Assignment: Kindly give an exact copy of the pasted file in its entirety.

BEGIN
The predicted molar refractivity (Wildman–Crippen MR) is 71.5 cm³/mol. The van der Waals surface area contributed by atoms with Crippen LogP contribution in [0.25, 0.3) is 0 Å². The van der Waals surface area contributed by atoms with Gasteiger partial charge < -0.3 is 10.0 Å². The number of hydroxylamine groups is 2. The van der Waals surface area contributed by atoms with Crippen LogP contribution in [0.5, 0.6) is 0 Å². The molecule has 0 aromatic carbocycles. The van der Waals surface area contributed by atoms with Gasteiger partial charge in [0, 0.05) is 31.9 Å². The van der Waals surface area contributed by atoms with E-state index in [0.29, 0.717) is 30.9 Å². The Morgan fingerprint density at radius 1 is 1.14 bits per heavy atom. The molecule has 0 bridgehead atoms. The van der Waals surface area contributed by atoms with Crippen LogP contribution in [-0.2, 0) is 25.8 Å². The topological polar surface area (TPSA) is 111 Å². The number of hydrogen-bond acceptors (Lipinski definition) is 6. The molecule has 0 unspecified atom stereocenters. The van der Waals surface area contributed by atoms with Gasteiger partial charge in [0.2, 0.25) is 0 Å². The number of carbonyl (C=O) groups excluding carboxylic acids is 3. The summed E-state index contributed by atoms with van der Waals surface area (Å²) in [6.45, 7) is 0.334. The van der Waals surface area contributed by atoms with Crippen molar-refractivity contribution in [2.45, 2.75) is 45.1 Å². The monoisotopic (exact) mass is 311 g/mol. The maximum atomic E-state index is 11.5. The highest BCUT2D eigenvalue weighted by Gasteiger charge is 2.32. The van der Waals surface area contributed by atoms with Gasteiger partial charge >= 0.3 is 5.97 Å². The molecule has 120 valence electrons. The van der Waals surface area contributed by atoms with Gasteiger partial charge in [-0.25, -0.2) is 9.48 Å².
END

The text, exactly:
The predicted molar refractivity (Wildman–Crippen MR) is 71.5 cm³/mol. The van der Waals surface area contributed by atoms with Crippen LogP contribution in [0.25, 0.3) is 0 Å². The van der Waals surface area contributed by atoms with Gasteiger partial charge < -0.3 is 10.0 Å². The number of hydroxylamine groups is 2. The van der Waals surface area contributed by atoms with Crippen LogP contribution in [0.5, 0.6) is 0 Å². The molecule has 0 aromatic carbocycles. The van der Waals surface area contributed by atoms with Gasteiger partial charge in [0, 0.05) is 31.9 Å². The van der Waals surface area contributed by atoms with E-state index in [0.29, 0.717) is 30.9 Å². The Morgan fingerprint density at radius 1 is 1.14 bits per heavy atom. The molecule has 0 bridgehead atoms. The van der Waals surface area contributed by atoms with Crippen LogP contribution in [-0.2, 0) is 25.8 Å². The topological polar surface area (TPSA) is 111 Å². The number of hydrogen-bond acceptors (Lipinski definition) is 6. The molecule has 0 unspecified atom stereocenters. The van der Waals surface area contributed by atoms with Gasteiger partial charge in [0.2, 0.25) is 0 Å². The number of carbonyl (C=O) groups excluding carboxylic acids is 3. The summed E-state index contributed by atoms with van der Waals surface area (Å²) in [6.45, 7) is 0.334. The van der Waals surface area contributed by atoms with Crippen molar-refractivity contribution in [2.45, 2.75) is 45.1 Å². The monoisotopic (exact) mass is 311 g/mol. The maximum atomic E-state index is 11.5. The highest BCUT2D eigenvalue weighted by Gasteiger charge is 2.32. The van der Waals surface area contributed by atoms with Gasteiger partial charge >= 0.3 is 5.97 Å². The molecule has 120 valence electrons. The van der Waals surface area contributed by atoms with Gasteiger partial charge in [-0.25, -0.2) is 9.48 Å².